Mitch was slowing down. He was stopping for me.

  “Arthur, man,” he said. “How was your weekend?”

  “Don’t,” I said.

  He was talking right into my face. His smile smelled like Dr. Pepper.

  “Whoa, what’s wrong?” He put up his hands in surprise.

  “I know what happened,” I growled. “Larissa told me everything.”

  He looked surprised for a second, then confused, then steely cold. Something in his eyes glinted: that same glint as when he was treating us all to falafel.

  “Did she really tell you everything?” he said. “Did she tell you how good it felt?”

  He moved away. His body retreating, his eyes still glued to me. His hands traced out a pattern in the air, an hourglass, his hands pulling the invisible person toward himself. No quest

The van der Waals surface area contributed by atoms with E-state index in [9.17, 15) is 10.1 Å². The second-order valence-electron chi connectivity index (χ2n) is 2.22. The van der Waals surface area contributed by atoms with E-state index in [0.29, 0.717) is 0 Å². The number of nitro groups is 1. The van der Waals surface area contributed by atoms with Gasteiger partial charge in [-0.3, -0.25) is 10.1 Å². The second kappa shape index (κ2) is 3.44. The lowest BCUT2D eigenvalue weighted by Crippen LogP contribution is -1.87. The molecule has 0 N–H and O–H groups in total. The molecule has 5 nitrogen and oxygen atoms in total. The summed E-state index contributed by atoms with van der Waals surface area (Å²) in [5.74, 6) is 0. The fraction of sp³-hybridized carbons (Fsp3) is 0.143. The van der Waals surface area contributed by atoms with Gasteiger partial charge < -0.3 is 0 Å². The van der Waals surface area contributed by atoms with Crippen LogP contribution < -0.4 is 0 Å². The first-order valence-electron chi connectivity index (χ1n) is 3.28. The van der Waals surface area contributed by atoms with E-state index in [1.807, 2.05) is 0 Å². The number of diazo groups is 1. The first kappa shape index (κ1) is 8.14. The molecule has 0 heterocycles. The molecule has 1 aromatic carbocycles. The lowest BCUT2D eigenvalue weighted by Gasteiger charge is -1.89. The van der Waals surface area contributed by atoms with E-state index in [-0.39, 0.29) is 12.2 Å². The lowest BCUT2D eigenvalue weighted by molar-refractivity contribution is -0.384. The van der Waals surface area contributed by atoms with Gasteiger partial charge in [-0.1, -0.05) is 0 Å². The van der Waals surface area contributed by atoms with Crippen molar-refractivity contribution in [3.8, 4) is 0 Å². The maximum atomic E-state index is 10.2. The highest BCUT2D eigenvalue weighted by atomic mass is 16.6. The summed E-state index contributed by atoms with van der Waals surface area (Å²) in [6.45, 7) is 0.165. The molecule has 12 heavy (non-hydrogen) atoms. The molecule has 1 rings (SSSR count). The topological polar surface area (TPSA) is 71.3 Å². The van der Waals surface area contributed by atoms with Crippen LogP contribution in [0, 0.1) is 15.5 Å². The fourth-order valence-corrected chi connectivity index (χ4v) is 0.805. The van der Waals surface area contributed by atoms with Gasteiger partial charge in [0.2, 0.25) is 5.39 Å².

ion as to what he was referring to. I could feel the Hulk in me boiling.

  “She told me how bad you were.”

  “Maybe you should ask me instead,” said Mitch. “I could tell you how good she was. I could tell you how into it she was when it was happening. I could tell you everything.”

  I stood there, willing myself not to run. My hand was shaking and I could not stop it. Then I realized it was my whole arm. Then my stomach, too. Everything.

  He kept walking away. Walking backward, still watching me. My teeth sunk into my tongue. Quiet. Quiet. Quiet. Quiet. When he was finally out of sight, I felt my body surrender. Released from its puppet strings, I had no energy left. The fear had eaten it all. I had to get out of there.

  I ran to the bathroom. There were only two stalls in there. I took the one that was less readily visible when you walked in.

  When I entered, the other stall was occupied by someone. I sat on the rim of the seat, pants on, and hung my head between my legs.